would not molest Harry. But since Snape is not thinking
about what he could do to Potter, from my point of view
and surely not all Harry Potter fans's) that would explain
why he thought of everything but this tiny detail that
turned into a fight.
wears a black billowing travelling cloak!
wonder where he's going? I want to know! Argh!
(sorry for this outburst!!) Is he really in a
hurry or is that only an excuse to get out of there?!
But it's just like him to throw an insult in his
face while he still can! For Snape, all is settled and
I'm pretty sure Sirius' last minute question is grating
on his nerves. His instincts tell him that whatever
it is, it can't be good surely. Indeed!
is rather taller than Snape. Snape keeps
his wand at the ready in the pocket of his cloak while
you Snape thought nothing good of this last minute "wait
a moment" from Sirius. Or else, why would he have
balled his fish over is wand! Good instincts he has!!
'How touching,' Snape sneered. 'But surely you have noticed that Potter is very like his father?'
'Yes, I have,' said Sirius proudly.
'Well then, you'll know he's so arrogant that criticism simply bounces off him,' Snape said sleekly.
Sirius pushed his chair roughly aside and strode around the table towards Snape, pulling out his wand as he went. Snape whipped out his own. They were squaring up to each other, Sirius looking livid, Snape calculating, his eyes darting from Sirius's wand-tip to his face.
'Sirius!' said Harry loudly, but Sirius appeared not to hear him.
I believe Snape meant is "How touching and how
I hate you for misreading my intentions in this matter,
Black!" He knows what Sirius is referring
to, his renown teaching methods which is why, while
he has just been attacked, Snape somehow feels compelled
to answer with an insult. That is when I believe
Snape snaped event though he will keep his countenance
and speak with his low silky venemous voice, he still
lost his control by allowing that insult out. And
hence the teenager jibes are being thrown on both sides.
How Slytherin to throw in an insult that looks like
a compliment to his enemy!
that is not so far from the truth, the second part at
least. Not that Harry is arrogant, but it's true that
criticism most often bounces off him for he wants to
solve issues alone and will not listen to other people's
advice. But then again, we would not have such thrilling
books if he did! Still, Snape made a mistake by attacking
Harry in this way because he let his emotions show,
his loathing for James as well. That's one of Snape's
greatest flaw: being incapable to understand that Harry
is arrogant because of his ways with him. It's
a vicious circle.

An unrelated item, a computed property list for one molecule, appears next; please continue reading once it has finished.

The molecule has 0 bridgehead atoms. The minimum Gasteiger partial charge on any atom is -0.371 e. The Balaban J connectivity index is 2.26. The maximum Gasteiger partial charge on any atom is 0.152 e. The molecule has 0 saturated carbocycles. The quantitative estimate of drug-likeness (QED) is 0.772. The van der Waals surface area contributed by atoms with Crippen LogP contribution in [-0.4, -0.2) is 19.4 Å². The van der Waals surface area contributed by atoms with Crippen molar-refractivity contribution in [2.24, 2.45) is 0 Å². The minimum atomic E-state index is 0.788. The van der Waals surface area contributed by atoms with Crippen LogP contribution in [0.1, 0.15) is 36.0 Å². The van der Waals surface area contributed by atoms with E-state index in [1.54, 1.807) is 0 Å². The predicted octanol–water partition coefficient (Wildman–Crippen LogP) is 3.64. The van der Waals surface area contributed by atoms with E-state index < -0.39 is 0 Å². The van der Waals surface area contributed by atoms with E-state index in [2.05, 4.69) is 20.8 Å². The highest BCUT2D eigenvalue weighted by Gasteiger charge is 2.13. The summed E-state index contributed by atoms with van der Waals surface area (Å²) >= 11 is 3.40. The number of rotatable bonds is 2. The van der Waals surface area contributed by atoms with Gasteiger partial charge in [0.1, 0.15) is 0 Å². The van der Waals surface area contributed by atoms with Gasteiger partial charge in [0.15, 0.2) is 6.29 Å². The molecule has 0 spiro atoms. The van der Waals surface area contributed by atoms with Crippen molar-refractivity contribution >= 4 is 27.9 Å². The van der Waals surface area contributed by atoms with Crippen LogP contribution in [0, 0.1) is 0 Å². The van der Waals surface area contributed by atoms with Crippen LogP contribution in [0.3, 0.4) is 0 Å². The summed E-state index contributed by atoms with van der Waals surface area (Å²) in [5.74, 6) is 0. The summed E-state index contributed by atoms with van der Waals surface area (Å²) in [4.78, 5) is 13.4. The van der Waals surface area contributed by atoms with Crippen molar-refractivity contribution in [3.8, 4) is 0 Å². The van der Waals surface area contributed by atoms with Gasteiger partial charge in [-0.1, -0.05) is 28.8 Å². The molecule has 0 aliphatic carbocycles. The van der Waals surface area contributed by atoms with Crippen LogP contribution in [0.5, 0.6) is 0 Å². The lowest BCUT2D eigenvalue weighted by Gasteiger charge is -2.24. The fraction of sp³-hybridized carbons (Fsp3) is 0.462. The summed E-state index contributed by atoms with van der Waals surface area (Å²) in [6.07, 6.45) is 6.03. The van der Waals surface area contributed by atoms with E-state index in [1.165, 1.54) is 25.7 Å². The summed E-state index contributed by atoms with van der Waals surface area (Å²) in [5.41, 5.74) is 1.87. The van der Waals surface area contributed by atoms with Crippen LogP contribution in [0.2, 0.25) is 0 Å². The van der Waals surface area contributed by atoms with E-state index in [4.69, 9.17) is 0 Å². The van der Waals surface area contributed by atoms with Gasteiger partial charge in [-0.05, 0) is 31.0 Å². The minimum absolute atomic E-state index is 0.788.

must have pulled out his wand at about the same time
I reckon. Or else he would be dead by now. I like
how Rowling described both their attitude in one word:
Sirius was livid while Snape calculating. Gryffindor
against Slytherin in all its glory! Notice how Snape
acts like a real soldier while Sirius is not quite up
to that point. Snape calculates
and reads off his enemy like we often imagined he would.
Indeed, he is evaluating which will act first: the wand
or the face. Snape will have a split second to react
to either move. I hope we'll see that in
a movie some day!! I can just imagine it!! Wow!
'I've warned you, Snivellus,' said Sirius, his face barely a foot from Snape's, 'I don't care if Dumbledore thinks you've reformed, I know better -'
'Oh, but why don't you tell him so?' whispered Snape. 'Or are you afraid he might not take very seriously the advice of a man who has been hiding inside his mother's house for six months?'
Tell me, how is Lucius Malfoy these days? I expect he's delighted his lapdog's working at Hogwarts, isn't he?'
'Speaking of dogs,' said Snape softly, 'did you know that Lucius Malfoy recognised you last time you risked a little jaunt outside? Clever idea, Black, getting yourself seen on a safe station platform… gave you a cast-iron excuse not to leave your hidey-hole in future, didn't it?'
Sirius raised his wand.
oh! Capital offense!! For those who didn't check out
here is a link. Did Sirius
have a conversation with Moody?! To think that in Book4,
Harry called Sirius especially to ask him about Snape
and the possiblity of him being a Death Eater, which
he had thought very unlikely. That makes me wonder how
Snape's nickname actually meant more snivelling then
an insult about his nose. Was Snape whining, snivelling,
sniffling, tearful, weak?! That much could be
answered with the pensieve scene, so I'm going a bit
ahead now. I believe it it a combination of both. After
all, in the pensieve, Snape retreated to a calm isolated
corner on the grounds and it looked as if he was protecting
himself in the way he was sitting. I don't believe Snape
would cry in front of people, no, but he surely looked
hurt somehow, hurt the Marauders took for silent whining
I believe Sirius is unconsciously
trying to project his guilt over his bullying of Snape
when he was young upon Severus' shoulders entirely.
It sounds like something he won't admit, that he will
not admit that he had a hand in pushing Snape over to
the Death Eaters because he couldn't find it in himself
to stop bullying him. Sirius never acknowledged he had
been very wrong, he did a bit, but for James more than
for himself when Harry called him after seeing the pensieve.
It's also as if Sirius was trying to convince himself
that it was right for him to bully Snape since he turned
up a Death Eater in the end, but he won't back track
and see how he hurt Snape before. So how could Snape
react to Black throwing his Death Eater fate in his
face just now?...